MRP and price assessments

Given the recent Federal Court ruling in Innovative Medicines Canada v. Canada (Attorney General), which struck the portion of the new regulations relating to the reporting of rebates offered to third parties as beyond the scope of the government’s regulation-making authority2, the Guidelines have been updated to address MRP. The final Guidelines continue to refer to MRP and set out how MRP will be calculated for high-cost and high-market size medicines. However, unlike the draft Guidelines, the final Guidelines indicate that MRP would be calculated for information purposes, and an investigation will only be commenced if a patentee fails to comply with MLP requirements.

The Guidelines also state that in the event an investigation is triggered, which could be due to a non-compliant MLP or as a result of a complaint made to PMPRB, then MRP may be considered by PMPRB staff in “deciding next steps”. So, although the Federal Court decision held that PMPRB cannot mandate the reporting of third-party rebates, providing this information “voluntarily” may be a consideration in PMPRB staff’s proposed enforcement action. Recall that if PMPRB staff asserts that the price of a medicine is excessive, failing voluntary action by the patentee to lower the price and/or pay back excess revenues, a hearing before the PMPRB could be commenced.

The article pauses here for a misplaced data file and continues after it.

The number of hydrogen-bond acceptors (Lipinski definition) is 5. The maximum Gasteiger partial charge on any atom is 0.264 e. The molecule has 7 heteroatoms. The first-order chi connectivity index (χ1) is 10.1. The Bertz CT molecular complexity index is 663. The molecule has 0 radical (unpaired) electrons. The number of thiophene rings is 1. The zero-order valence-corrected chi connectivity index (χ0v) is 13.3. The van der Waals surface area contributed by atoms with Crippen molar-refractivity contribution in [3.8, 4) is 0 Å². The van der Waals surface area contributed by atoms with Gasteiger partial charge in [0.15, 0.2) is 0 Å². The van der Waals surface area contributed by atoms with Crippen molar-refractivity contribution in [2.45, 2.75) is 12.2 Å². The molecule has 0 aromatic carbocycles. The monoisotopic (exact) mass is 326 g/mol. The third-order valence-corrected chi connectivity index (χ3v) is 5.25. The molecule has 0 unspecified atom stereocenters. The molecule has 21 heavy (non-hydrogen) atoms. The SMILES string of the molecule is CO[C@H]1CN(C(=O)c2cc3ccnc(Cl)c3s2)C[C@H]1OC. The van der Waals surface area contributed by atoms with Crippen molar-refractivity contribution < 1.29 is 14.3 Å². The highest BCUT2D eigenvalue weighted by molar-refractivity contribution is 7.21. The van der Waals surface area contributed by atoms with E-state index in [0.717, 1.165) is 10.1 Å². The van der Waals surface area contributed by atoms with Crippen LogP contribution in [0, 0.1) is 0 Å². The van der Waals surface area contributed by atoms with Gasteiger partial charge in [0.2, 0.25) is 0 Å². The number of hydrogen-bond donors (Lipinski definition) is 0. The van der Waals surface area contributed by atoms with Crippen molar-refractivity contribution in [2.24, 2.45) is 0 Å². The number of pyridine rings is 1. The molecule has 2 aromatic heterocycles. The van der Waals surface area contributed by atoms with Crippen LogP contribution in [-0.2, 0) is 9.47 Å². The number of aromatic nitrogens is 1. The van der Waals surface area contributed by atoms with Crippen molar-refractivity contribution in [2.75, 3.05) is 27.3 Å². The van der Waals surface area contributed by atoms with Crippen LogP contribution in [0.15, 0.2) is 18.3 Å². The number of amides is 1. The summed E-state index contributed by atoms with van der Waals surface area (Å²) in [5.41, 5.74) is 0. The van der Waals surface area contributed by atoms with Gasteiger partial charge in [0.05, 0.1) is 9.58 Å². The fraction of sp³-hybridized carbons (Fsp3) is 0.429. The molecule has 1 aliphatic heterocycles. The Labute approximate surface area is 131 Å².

The Federal Court decision is under appeal, and a second proceeding relating to the constitutionality of the PMPRB regime is before a Québec provincial court. While the Guidelines are “final for now”, the Guidelines may change as the courts continue to weigh in on the appropriate bounds of price control.

COVID-19 medicines

The Guidelines recognize that the pricing of COVID-19 patented medicines requires special consideration but provide few details on how assessments will be performed for these products. Vaccines and other therapeutics for treatment of COVID-19 are expected to be approved by Health Canada under an Interim Order—a route that allows for the expedited approval outside of the typical new drug submission (NDS) pathway. The Interim Order is temporary, and authorizations issued under the Interim Order are expected to be transitioned to the NDS pathway.

The Guidelines indicate that while a medicine is being sold under an Interim Order authorization, its price will not be subject to review or investigation unless there is a complaint from the federal or a provincial health minister. Given that COVID-19 medicines will for the most part be sourced by the federal government via negotiated purchase agreements, it is unlikely that a complaint would be made.